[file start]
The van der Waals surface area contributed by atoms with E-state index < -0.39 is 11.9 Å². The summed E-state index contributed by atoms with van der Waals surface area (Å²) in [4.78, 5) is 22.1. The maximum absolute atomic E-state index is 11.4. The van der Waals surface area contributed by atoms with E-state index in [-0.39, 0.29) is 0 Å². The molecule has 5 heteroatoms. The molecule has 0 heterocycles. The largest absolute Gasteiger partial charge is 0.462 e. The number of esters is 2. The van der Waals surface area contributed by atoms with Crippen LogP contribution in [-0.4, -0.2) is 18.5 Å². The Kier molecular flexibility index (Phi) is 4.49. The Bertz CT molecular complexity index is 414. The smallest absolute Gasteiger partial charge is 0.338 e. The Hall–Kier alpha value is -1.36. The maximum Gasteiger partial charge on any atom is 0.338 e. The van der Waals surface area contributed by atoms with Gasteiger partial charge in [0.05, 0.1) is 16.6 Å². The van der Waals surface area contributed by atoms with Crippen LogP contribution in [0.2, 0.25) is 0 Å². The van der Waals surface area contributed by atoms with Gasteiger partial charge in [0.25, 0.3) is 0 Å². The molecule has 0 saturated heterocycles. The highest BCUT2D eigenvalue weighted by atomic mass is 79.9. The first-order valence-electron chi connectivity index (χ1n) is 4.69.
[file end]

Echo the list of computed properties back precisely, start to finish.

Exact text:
The van der Waals surface area contributed by atoms with E-state index < -0.39 is 11.9 Å². The summed E-state index contributed by atoms with van der Waals surface area (Å²) in [4.78, 5) is 22.1. The maximum absolute atomic E-state index is 11.4. The van der Waals surface area contributed by atoms with E-state index in [-0.39, 0.29) is 0 Å². The molecule has 5 heteroatoms. The molecule has 0 heterocycles. The largest absolute Gasteiger partial charge is 0.462 e. The number of esters is 2. The van der Waals surface area contributed by atoms with Crippen LogP contribution in [-0.4, -0.2) is 18.5 Å². The Kier molecular flexibility index (Phi) is 4.49. The Bertz CT molecular complexity index is 414. The smallest absolute Gasteiger partial charge is 0.338 e. The Hall–Kier alpha value is -1.36. The maximum Gasteiger partial charge on any atom is 0.338 e. The van der Waals surface area contributed by atoms with Gasteiger partial charge in [0.05, 0.1) is 16.6 Å². The van der Waals surface area contributed by atoms with Crippen LogP contribution in [0.2, 0.25) is 0 Å². The van der Waals surface area contributed by atoms with Gasteiger partial charge in [0.25, 0.3) is 0 Å². The molecule has 0 saturated heterocycles. The highest BCUT2D eigenvalue weighted by atomic mass is 79.9. The first-order valence-electron chi connectivity index (χ1n) is 4.69.